Duncan Macmillan’s play Lungs took my breath away. It kicks off with a couple’s tense conversation over the future. Hurtling through anxieties like “Is this the kind of world I want to bring a child into?” and “Are we even meant to be together?” the female character stumbles, stutters, contradicts herself and confuses her boyfriend with her constant questioning of everything and inability to make a decision on anything.
The opening scene is set in an IKEA, surely a common venue for such squabbles, but an especially nice touch given the play is put on by Roundabout, the first ever flat-pack plug-and-play theatre. Created and run by London-based theatre company Paines Plough, its ‘in-the-round’ structure literally lets you see every angle of the two beautifully written—though, interestingly, unnamed—characters.
Paines Plough has been commissioning, producing and touring new plays across the UK since 1974, tacking a pin on a map whenever they put on a show in a new place. A few years ago, they started to spot gaps.
“For a country so small and populous there are huge areas where there are no theatres,” explains co-artistic director, James Grieve. “To add more pins to our map, we decided to build a portable theatre, to take it right into the heart of those parts of the country.”
Popping up in school halls, warehouses and fields around Britain requires a fair bit of travel, so James says they wanted to make the theatre as energy efficient as possible. “Big energy consumption comes from lighting in traditional theatres,” he notes. “So that’s what we thought longest and hardest about.”
Luckily, just as they embarked on what James calls their “pie in the sky idea”, new developments in LED lighting meant they could power entire productions from 13-amp plug sockets, the same power supply used by your kettle. Add to that the fact that the theatre can be put together by just two people armed with an Allen key, and you can see they really weren’t kidding with the term ‘plug-and-play’.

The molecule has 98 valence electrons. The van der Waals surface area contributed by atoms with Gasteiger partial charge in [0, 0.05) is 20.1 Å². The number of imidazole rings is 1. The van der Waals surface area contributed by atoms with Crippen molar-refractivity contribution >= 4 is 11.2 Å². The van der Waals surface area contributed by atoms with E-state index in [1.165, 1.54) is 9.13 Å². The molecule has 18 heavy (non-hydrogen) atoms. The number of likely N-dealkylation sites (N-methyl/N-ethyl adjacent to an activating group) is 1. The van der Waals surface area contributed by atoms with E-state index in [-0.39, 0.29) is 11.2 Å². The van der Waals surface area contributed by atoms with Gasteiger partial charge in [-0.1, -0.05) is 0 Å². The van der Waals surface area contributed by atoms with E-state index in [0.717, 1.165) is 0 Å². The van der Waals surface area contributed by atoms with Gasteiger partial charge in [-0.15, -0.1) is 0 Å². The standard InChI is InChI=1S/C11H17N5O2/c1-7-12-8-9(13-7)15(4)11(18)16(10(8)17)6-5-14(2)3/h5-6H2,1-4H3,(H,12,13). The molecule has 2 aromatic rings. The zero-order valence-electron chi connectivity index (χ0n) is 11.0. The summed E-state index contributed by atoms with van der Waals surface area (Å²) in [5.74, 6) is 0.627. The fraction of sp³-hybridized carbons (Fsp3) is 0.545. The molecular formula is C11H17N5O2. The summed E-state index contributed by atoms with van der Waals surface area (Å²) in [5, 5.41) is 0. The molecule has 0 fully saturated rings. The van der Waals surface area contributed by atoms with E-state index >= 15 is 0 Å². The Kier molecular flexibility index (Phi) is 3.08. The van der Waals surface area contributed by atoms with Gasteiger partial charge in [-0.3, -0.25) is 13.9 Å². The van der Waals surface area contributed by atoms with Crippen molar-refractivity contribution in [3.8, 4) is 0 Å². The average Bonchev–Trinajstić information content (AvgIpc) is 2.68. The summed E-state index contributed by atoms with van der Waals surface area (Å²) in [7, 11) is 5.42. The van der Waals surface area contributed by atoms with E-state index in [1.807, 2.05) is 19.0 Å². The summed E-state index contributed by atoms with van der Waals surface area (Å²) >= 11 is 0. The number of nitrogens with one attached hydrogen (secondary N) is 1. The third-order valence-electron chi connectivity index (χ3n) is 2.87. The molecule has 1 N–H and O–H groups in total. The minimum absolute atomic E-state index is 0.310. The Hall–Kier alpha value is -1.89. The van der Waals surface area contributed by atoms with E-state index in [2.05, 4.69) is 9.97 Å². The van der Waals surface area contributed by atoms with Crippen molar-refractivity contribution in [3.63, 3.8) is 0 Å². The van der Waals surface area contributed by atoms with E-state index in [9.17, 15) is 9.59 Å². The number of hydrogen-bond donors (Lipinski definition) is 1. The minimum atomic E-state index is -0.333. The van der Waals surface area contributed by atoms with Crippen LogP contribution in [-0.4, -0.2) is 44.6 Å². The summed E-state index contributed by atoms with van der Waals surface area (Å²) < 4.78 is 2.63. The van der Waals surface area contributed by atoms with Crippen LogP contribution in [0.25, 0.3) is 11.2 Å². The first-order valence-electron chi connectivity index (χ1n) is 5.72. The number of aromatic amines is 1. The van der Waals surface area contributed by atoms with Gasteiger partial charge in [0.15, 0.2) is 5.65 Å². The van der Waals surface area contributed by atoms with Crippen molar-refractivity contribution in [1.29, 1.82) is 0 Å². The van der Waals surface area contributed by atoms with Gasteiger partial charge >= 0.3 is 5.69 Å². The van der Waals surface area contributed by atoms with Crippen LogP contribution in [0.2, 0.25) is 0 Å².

This makes for an entirely different kind of theatre experience. It’s an unfussy, modern design, a pleasing counterpoint to the stuffy velveteen seating of traditional theatres. The bubblegum-bright cushions and untreated reclaimed wood reinforce its on-the-road feel.
Knowing it was only temporary, I wanted to catch one of their London productions before it was too late. In just over an hour, I’d been moved to tears. Despite a dialogue that touches on overpopulation, climate change and political unrest, Lungs is ultimately about two people in love, navigating their way through the practicalities of modern life.
If Roundabout is designed to bring theatre to people who know nothing about it, the power of Lungs lies in its common themes—a couple’s mutual dislike of each others’ parents, or taking on jobs they hate just to pay the rent. “We work with writers who approach big stories and topics that are universal, encouraging them to write openly and warmly,” says James, “It doesn’t have to be overly intellectual.”
Just as theatre can bring a breath of fresh air to the most remote communities, so too can great storytelling breathe life and understanding into even the most serious topics.
Roundabout is at the London Southbank Centre until 17 July, with three different plays showing (including Lungs). After that, it will be on the move for the rest of the year. Check the schedule to find out when it’s coming near you.